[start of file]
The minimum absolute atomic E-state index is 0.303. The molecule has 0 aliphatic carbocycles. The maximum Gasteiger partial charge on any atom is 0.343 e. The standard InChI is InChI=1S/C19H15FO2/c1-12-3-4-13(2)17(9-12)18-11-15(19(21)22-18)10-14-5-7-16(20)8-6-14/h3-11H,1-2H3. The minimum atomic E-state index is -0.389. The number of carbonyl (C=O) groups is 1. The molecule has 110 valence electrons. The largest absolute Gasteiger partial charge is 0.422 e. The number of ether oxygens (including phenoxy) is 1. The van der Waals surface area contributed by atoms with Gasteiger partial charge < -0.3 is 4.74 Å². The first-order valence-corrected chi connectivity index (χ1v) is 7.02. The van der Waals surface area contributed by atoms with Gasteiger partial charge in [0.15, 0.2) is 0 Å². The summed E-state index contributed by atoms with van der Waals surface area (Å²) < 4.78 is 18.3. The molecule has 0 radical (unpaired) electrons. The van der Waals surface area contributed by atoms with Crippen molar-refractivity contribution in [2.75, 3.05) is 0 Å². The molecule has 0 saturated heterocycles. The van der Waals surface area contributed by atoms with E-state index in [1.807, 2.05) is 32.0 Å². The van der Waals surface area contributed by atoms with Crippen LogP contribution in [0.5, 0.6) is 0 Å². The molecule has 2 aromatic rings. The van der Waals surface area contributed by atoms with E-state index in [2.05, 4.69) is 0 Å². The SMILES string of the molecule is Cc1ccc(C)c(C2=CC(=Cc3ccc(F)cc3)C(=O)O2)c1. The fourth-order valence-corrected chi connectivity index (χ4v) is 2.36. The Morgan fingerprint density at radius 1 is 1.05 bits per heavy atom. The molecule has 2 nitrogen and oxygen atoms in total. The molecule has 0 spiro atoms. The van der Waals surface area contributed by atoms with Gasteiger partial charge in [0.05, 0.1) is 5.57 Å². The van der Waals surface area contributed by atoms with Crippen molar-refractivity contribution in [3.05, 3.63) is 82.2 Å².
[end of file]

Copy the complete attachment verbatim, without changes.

The minimum absolute atomic E-state index is 0.303. The molecule has 0 aliphatic carbocycles. The maximum Gasteiger partial charge on any atom is 0.343 e. The standard InChI is InChI=1S/C19H15FO2/c1-12-3-4-13(2)17(9-12)18-11-15(19(21)22-18)10-14-5-7-16(20)8-6-14/h3-11H,1-2H3. The minimum atomic E-state index is -0.389. The number of carbonyl (C=O) groups is 1. The molecule has 110 valence electrons. The largest absolute Gasteiger partial charge is 0.422 e. The number of ether oxygens (including phenoxy) is 1. The van der Waals surface area contributed by atoms with Gasteiger partial charge < -0.3 is 4.74 Å². The first-order valence-corrected chi connectivity index (χ1v) is 7.02. The van der Waals surface area contributed by atoms with Gasteiger partial charge in [0.15, 0.2) is 0 Å². The summed E-state index contributed by atoms with van der Waals surface area (Å²) < 4.78 is 18.3. The molecule has 0 radical (unpaired) electrons. The van der Waals surface area contributed by atoms with Crippen molar-refractivity contribution in [2.75, 3.05) is 0 Å². The molecule has 0 saturated heterocycles. The van der Waals surface area contributed by atoms with E-state index in [1.807, 2.05) is 32.0 Å². The van der Waals surface area contributed by atoms with Crippen LogP contribution in [0.5, 0.6) is 0 Å². The molecule has 2 aromatic rings. The van der Waals surface area contributed by atoms with E-state index in [2.05, 4.69) is 0 Å². The SMILES string of the molecule is Cc1ccc(C)c(C2=CC(=Cc3ccc(F)cc3)C(=O)O2)c1. The fourth-order valence-corrected chi connectivity index (χ4v) is 2.36. The Morgan fingerprint density at radius 1 is 1.05 bits per heavy atom. The molecule has 2 nitrogen and oxygen atoms in total. The molecule has 0 spiro atoms. The van der Waals surface area contributed by atoms with Gasteiger partial charge in [0.05, 0.1) is 5.57 Å². The van der Waals surface area contributed by atoms with Crippen molar-refractivity contribution in [3.05, 3.63) is 82.2 Å².